It’s often added to more alcoholic grapes (such as Merlot) to bring the abv down.
Château de Sabazan 2017
The co-op bought this 16 hectare vineyard in 1987, and the wine is entirely grown, bottled and aged on the estate. It was the start of their ambition for making serious red wines and currently there are four vintages available, with 2017 the latest.
It’s almost entirely Tannat, with a bit of Cabernet Franc and some Pinenc to add a little easy-drinking red-fruit.
This is the traditional sandy soil of Bas Armagnac – iron rich and very poor – and it gives a wine that Olivier describes as ‘round and fresh, but not too strong.’
La Madeleine 2015
Olivier cites the next two wines as being the reason why he joined Plaimont 12 years ago; because of the willingness of the growers to keep really old vineyards, even though it was difficult for them.
The one behind La Madeleine was destroyed by phylloxera then replanted in 1890. Its 0.8ha make only 3000 bottles a year.
‘It’s an experience,’ says Olivier. ‘Something really different, to meet a plot with a history like that. It’s the result of the decisions taken by growers over a century ago. They didn’t sell the grapes at a premium. But they kept it because they felt an attachment to it.’
Vignes Préphylloxériques 2013
Many growers around the world use the term ‘old vines’ – sometimes rather cynically. But this plot is proper vieilles vignes. It was planted in 1871, ungrafted, but its sandy soil kept phylloxera away.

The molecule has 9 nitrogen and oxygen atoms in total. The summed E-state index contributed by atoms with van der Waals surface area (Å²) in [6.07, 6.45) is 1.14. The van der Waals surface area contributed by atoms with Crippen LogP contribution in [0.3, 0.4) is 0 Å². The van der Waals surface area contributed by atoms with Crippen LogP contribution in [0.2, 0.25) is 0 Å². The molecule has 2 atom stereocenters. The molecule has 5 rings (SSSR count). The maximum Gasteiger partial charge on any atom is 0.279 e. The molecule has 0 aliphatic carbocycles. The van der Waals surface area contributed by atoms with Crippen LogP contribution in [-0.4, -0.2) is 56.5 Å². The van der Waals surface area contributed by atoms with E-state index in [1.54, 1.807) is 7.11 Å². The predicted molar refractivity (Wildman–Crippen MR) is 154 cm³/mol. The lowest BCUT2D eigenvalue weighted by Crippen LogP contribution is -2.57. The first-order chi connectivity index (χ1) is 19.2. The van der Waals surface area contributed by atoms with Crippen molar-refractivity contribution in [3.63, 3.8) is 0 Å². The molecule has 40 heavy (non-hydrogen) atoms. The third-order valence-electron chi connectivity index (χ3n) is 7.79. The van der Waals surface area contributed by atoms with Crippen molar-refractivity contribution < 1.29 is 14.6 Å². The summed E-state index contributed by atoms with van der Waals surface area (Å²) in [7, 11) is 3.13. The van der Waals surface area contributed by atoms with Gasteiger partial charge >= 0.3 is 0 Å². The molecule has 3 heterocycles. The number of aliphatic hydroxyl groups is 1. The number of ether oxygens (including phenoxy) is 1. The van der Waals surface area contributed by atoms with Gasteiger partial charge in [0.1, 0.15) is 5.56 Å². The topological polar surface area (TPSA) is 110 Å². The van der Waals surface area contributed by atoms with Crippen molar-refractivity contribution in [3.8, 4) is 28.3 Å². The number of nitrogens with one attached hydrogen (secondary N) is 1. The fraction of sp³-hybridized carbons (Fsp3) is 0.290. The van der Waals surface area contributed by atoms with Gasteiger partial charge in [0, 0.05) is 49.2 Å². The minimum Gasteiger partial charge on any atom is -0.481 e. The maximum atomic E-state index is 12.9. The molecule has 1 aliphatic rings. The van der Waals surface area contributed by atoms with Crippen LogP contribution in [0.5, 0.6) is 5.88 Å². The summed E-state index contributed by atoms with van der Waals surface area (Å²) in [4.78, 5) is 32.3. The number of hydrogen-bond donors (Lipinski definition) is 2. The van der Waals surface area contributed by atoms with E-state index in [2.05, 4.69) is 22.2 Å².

Strictly speaking, this is not an A-list terroir, but the sheer age of the Tannat vines gives something very special, even from this ‘off’ vintage. But the ancient vines with their 7m-deep roots came through the cool, damp weather so well that Olivier prefers the 2013 to the supposedly better 2015 and 2017.
‘The freshness of the vintage is there,’ he says, ‘but it’s well-balanced – the strength of each plant is behind the cuvée. It’s always a privilege to have a glass of this wine.’
Saint Albert Pacherenc du Vic-Bilh 2016
This classic late harvest wine – 100% Petit Manseng is picked in at least two runs, from the end of October, and middle of November to (occasionally) the end of December.
This is the closest zone to Pyrenees and it is really cold. There’s no botrytis. Grapes are left to dry on plant, concentrating sugar, aromas and acidity. Olivier said he always has a bottle of this in his fridge for when friends drop in, but also that it’s a great match with roast chicken.
‘The incredible thing with Pacherenc,’ he says, ‘is that you can convince people who don’t even really like sweet wines.’
At this price it can be a useful addition to any wine list or tasting menu.